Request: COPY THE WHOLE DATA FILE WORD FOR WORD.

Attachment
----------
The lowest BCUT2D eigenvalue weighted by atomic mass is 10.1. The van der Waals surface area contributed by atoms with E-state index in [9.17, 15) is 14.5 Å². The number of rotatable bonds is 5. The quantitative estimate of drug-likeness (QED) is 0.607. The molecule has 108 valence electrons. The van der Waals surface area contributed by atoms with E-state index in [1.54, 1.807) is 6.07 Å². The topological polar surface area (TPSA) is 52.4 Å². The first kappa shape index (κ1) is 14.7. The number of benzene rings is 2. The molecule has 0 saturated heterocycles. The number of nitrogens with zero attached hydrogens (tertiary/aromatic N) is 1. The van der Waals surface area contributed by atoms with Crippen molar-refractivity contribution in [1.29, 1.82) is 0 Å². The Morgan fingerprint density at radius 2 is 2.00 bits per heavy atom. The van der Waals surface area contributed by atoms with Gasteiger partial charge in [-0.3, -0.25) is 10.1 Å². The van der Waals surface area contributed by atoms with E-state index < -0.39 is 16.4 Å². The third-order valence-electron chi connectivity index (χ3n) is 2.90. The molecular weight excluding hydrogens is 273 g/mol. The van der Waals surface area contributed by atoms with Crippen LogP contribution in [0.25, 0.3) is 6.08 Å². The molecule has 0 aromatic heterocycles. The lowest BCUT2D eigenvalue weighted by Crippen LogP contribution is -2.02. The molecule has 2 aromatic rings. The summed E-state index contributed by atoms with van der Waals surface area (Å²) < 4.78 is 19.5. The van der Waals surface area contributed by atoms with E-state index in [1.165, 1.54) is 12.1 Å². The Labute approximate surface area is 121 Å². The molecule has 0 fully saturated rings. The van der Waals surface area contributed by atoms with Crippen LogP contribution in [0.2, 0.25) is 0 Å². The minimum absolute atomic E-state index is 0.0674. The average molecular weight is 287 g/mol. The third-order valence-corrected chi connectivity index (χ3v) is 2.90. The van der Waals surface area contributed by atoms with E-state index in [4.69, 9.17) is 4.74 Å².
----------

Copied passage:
The lowest BCUT2D eigenvalue weighted by atomic mass is 10.1. The van der Waals surface area contributed by atoms with E-state index in [9.17, 15) is 14.5 Å². The number of rotatable bonds is 5. The quantitative estimate of drug-likeness (QED) is 0.607. The molecule has 108 valence electrons. The van der Waals surface area contributed by atoms with E-state index in [1.54, 1.807) is 6.07 Å². The topological polar surface area (TPSA) is 52.4 Å². The first kappa shape index (κ1) is 14.7. The number of benzene rings is 2. The molecule has 0 saturated heterocycles. The number of nitrogens with zero attached hydrogens (tertiary/aromatic N) is 1. The van der Waals surface area contributed by atoms with Crippen molar-refractivity contribution in [1.29, 1.82) is 0 Å². The Morgan fingerprint density at radius 2 is 2.00 bits per heavy atom. The van der Waals surface area contributed by atoms with Gasteiger partial charge in [-0.3, -0.25) is 10.1 Å². The van der Waals surface area contributed by atoms with E-state index < -0.39 is 16.4 Å². The third-order valence-electron chi connectivity index (χ3n) is 2.90. The molecular weight excluding hydrogens is 273 g/mol. The van der Waals surface area contributed by atoms with Crippen LogP contribution in [0.25, 0.3) is 6.08 Å². The molecule has 0 aromatic heterocycles. The lowest BCUT2D eigenvalue weighted by Crippen LogP contribution is -2.02. The molecule has 2 aromatic rings. The summed E-state index contributed by atoms with van der Waals surface area (Å²) < 4.78 is 19.5. The van der Waals surface area contributed by atoms with E-state index in [1.165, 1.54) is 12.1 Å². The Labute approximate surface area is 121 Å². The molecule has 0 fully saturated rings. The van der Waals surface area contributed by atoms with Crippen LogP contribution in [0.2, 0.25) is 0 Å². The minimum absolute atomic E-state index is 0.0674. The average molecular weight is 287 g/mol. The third-order valence-corrected chi connectivity index (χ3v) is 2.90. The van der Waals surface area contributed by atoms with E-state index in [4.69, 9.17) is 4.74 Å².